Letters To The Editor


August 16, 2004

Federal Reserve loses touch with economy's woes

Federal Reserve Board Chairman Alan Greenspan must go. This last quarter-point raise in the interest rate shows that this man and his organization is no longer capable of recognizing the truth about the economy ("Federal Reserve raises rate a quarter-point as expected," Aug. 11).

Mr. Greenspan needs to get out of his ivory tower, rid himself of his six-figure income and walk the streets to see how the economy is really doing. The bottom line: It is on life support. Few jobs are being created and those that are created offer decreased wages and fewer benefits.

The engine that drives this economy right now is the wage-earning public. Corporations are contributing little and seem more interested in helping the economy of China than that of the United States.

But now Mr. Greenspan seems to be trying to cripple that engine. This quarter-point rate rise will make mortgages, home equity loans and future loans on big-ticket items more expensive.

Gas will soon be $2 a gallon, health care premiums will rise, government "fees" will increase and wages will continue to stagnate.

As Mr. Greenspan leads us back into a recession, as he did several years ago when he also tightened credit too quickly, will our two presidential candidates stand up to this icon, tell him he has made a mistake, and promise better leadership in a new administration?

Alan McAllister

Severna Park

City's failed schools need a new trustee

The Sun's editorial "In the dock" (Aug. 6) was totally biased in its depiction of the situation concerning Baltimore's public schools. We, the taxpayers of Maryland, are tired of contributing more and more money to a system that is dysfunctional in providing a solid education to the students and continues to mismanage money, confront massive deficits and has no structure for accountability.

I applaud the proposal state Superintendent Nancy S. Grasmick made to the court. It's time for a serious solution to the serious problems being discussed.

This is not about politics but about the students of the city.

Jean Thomas


Count on parents to handle their kids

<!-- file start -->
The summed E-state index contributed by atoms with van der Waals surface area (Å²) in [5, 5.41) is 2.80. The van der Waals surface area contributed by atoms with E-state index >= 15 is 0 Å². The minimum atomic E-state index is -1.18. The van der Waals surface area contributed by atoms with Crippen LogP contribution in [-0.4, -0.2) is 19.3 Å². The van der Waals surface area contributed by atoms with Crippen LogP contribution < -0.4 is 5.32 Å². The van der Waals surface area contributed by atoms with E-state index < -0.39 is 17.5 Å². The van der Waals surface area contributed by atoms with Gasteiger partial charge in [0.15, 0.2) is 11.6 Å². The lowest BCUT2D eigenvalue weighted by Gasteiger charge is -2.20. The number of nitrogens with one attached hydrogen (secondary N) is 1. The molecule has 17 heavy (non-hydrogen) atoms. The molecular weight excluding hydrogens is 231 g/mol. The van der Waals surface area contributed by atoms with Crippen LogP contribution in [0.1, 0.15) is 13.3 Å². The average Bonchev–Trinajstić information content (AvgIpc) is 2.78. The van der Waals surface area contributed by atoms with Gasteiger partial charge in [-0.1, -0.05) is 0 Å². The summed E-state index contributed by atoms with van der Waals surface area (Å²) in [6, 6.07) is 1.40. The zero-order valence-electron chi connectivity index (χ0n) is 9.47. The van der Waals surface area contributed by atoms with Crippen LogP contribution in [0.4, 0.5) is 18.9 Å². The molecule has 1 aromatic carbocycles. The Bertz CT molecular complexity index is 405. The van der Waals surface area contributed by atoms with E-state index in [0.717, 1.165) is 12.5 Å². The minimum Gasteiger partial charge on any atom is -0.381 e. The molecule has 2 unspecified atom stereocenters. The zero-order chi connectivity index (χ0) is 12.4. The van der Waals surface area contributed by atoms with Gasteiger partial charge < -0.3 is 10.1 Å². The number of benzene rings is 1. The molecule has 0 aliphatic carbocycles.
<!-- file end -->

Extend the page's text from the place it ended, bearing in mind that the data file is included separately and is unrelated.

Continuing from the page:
As The Sun writes, "Despite all efforts, the disparities in health and well-being between Maryland's white children and its black children not only continue but in some cases are increasing. ... That's just unacceptable" ("All kids count," editorial, Aug 10). I agree. So when is the quality of parenting in some families going to improve?

Typically, The Sun places responsibility on government, but I believe the most significant point in the editorial was this: "Some of the problems tracked in the report result from personal or family irresponsibility -- teens having babies, children dropping out of school."

During my three-plus decades as a Baltimore school teacher, I witnessed far too many immature parents doing a miserable job of raising their kids and, consequently, too many kids making disastrous life choices including giving up on school and becoming immature, incompetent parents themselves.

The government of a free society cannot be held responsible for every personal failure in people's lives. It is time for more African-American leaders to show the same courage Bill Cosby did and put responsibility where it belongs.

The quality of a child's life is directly proportional to the maturity, education, wisdom and love of his or her parents; it is the parents' and their families' excuses for their failings that are "unacceptable."

Paul Totaro


Expatriate's anger carries little weight

I am an American and I love this country; therefore, it annoys me when someone like Elizabeth Scanlon Thomas, who has not lived in the United States for 15 years, writes a column about what she does not like about America ("A different America," Opinion * Commentary, Aug. 10).

The majority of Americans recognize our problems but do not forget all the wonderful things in this country.

I'm sorry The Sun chose to give space to Ms. Thomas.

Senora McGuire


Kerry had no power to react to attacks

In his column "Kerry makes himself fair game on 9/11, Vietnam" (Opinion * Commentary, Aug. 11), Cal Thomas claims that Sen. John Kerry showed a lack of decision-making ability on Sept. 11, 2001. He suggests President Bush's seven minutes of inaction after the second tower was struck is comparable to Mr. Kerry's 34 minutes of inaction that day.

Mr. Thomas fails to note, however, that on Sept. 11, 2001, Mr. Bush was president of the United States, commander in chief of the armed forces and chief executive officer of all federal law enforcement.

Mr. Bush's ability to act was thus almost limitless, yet he did nothing for seven minutes. On the other hand, Mr. Kerry was a U.S. Senator from Massachusetts whose only power was to propose and vote on legislation and give advice and consent to presidential appointments.

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